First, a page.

Number of points

If the `num_points` parameter is increased to a higher value than 1, a warning will appear that indicates that more than one depth is measured and that we cannot be sure which object is reported. The speed estimation will be done separately on each depth, and then the maximum value will be reported in ET. However, all values can be found in the DetectorResult that is returned, it is only for the display history that the maximum value is selected.

Step length

The step length is automatically configured to be roughly the same as the pulse length, which is dependent on the profile. This setting can be increased without any issues. If we lower the step length to less than the default value, we have an overlap of what is “seen” by the sensor.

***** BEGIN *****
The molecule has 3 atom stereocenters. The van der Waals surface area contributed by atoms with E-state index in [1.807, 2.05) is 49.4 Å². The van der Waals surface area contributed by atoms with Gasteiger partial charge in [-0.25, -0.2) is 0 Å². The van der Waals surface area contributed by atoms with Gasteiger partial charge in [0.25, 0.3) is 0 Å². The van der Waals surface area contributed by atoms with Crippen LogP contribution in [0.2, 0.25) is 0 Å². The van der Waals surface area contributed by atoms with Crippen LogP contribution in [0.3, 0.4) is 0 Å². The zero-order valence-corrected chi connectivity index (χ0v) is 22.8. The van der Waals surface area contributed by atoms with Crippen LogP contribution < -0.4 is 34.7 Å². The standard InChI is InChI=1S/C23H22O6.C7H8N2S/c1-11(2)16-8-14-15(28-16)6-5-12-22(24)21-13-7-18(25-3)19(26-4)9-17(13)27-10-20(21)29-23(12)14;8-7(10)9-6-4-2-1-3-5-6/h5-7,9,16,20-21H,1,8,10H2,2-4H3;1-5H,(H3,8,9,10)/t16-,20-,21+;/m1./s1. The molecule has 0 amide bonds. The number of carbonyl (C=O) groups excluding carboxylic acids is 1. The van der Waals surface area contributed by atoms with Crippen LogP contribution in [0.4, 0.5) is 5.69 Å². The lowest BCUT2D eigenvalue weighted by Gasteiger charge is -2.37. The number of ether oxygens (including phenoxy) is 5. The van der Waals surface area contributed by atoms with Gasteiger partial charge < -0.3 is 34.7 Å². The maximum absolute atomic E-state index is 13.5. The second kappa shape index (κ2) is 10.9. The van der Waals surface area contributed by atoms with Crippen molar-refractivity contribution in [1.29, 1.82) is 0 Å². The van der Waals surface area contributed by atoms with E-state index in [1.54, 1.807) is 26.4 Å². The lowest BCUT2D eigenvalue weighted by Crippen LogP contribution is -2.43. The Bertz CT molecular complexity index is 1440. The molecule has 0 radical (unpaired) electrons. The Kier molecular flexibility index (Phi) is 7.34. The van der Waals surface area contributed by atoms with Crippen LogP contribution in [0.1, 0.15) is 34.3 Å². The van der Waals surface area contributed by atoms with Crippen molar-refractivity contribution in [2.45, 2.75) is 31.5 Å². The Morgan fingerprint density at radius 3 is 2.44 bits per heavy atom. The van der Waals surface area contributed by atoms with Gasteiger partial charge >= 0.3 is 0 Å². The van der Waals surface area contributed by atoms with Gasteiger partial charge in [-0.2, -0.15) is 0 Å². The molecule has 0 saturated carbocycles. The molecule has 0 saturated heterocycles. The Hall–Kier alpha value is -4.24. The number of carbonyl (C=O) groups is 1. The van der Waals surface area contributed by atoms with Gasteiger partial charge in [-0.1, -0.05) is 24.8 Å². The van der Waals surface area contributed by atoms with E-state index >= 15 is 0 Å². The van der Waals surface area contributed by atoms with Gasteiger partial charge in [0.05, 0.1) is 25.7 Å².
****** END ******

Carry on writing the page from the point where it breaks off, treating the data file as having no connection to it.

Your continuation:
Sweep rate

The sweep rate is a function of the max measurable speed (and vice versa), this should not be adjusted, instead, adjust the max speed.

Frame rate

This is not automatically set anywhere, since it is dependent on the sweeps per frame, sweep rate and HWAAS, it will be adjusted to the max possible value according to that. As with the sweep rate, it is recommended to not adjust this manually.

HWAAS

The HWAAS parameter is automatically adjusted to be as high as possible, while still within the timing constraints imposed by the number of sweeps and profile. This can be lowered from the automatic value, which will reduce power consumption, but adjusting this will not change the sweep rate nor the frame rate.

Number of bins

This parameter is very important for the performance of the detector. A high value will allow for better precision of the output, the trade-off is that more bins will require more sweeps to be collected, which will affect the HWAAS and frame rate. There is also a hard limit on the number of bins that is set by a buffer size on the chip.

Max speed